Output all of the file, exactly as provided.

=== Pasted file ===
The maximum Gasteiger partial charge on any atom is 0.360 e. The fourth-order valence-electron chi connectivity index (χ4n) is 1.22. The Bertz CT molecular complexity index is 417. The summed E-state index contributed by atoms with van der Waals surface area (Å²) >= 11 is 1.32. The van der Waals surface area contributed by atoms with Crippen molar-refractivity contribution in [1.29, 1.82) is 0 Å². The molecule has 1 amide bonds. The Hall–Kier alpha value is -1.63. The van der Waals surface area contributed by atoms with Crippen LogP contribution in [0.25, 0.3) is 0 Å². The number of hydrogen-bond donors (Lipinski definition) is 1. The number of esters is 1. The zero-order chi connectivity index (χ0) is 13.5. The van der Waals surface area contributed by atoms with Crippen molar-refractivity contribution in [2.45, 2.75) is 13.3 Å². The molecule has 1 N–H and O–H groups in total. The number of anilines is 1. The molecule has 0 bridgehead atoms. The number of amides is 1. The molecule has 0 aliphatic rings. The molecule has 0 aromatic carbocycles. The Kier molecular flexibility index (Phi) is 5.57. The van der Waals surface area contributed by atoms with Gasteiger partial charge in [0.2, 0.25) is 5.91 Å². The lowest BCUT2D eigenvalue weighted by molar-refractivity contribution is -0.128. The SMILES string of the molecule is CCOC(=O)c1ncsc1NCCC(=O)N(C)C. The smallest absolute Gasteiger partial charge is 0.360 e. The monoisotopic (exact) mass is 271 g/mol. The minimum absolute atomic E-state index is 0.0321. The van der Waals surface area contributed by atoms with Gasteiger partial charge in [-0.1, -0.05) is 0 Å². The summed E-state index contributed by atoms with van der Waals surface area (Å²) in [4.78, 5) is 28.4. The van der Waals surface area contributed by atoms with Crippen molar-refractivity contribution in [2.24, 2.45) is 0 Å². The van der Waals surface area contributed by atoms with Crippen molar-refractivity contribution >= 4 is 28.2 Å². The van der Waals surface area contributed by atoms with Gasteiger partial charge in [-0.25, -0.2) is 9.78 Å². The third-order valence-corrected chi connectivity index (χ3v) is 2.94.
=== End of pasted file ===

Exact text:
The maximum Gasteiger partial charge on any atom is 0.360 e. The fourth-order valence-electron chi connectivity index (χ4n) is 1.22. The Bertz CT molecular complexity index is 417. The summed E-state index contributed by atoms with van der Waals surface area (Å²) >= 11 is 1.32. The van der Waals surface area contributed by atoms with Crippen molar-refractivity contribution in [1.29, 1.82) is 0 Å². The molecule has 1 amide bonds. The Hall–Kier alpha value is -1.63. The van der Waals surface area contributed by atoms with Crippen LogP contribution in [0.25, 0.3) is 0 Å². The number of hydrogen-bond donors (Lipinski definition) is 1. The number of esters is 1. The zero-order chi connectivity index (χ0) is 13.5. The van der Waals surface area contributed by atoms with Crippen molar-refractivity contribution in [2.45, 2.75) is 13.3 Å². The molecule has 1 N–H and O–H groups in total. The number of anilines is 1. The molecule has 0 bridgehead atoms. The number of amides is 1. The molecule has 0 aliphatic rings. The molecule has 0 aromatic carbocycles. The Kier molecular flexibility index (Phi) is 5.57. The van der Waals surface area contributed by atoms with Gasteiger partial charge in [0.2, 0.25) is 5.91 Å². The lowest BCUT2D eigenvalue weighted by molar-refractivity contribution is -0.128. The SMILES string of the molecule is CCOC(=O)c1ncsc1NCCC(=O)N(C)C. The smallest absolute Gasteiger partial charge is 0.360 e. The monoisotopic (exact) mass is 271 g/mol. The minimum absolute atomic E-state index is 0.0321. The van der Waals surface area contributed by atoms with Gasteiger partial charge in [-0.1, -0.05) is 0 Å². The summed E-state index contributed by atoms with van der Waals surface area (Å²) in [4.78, 5) is 28.4. The van der Waals surface area contributed by atoms with Crippen molar-refractivity contribution in [2.24, 2.45) is 0 Å². The van der Waals surface area contributed by atoms with Crippen molar-refractivity contribution >= 4 is 28.2 Å². The van der Waals surface area contributed by atoms with Gasteiger partial charge in [-0.25, -0.2) is 9.78 Å². The third-order valence-corrected chi connectivity index (χ3v) is 2.94.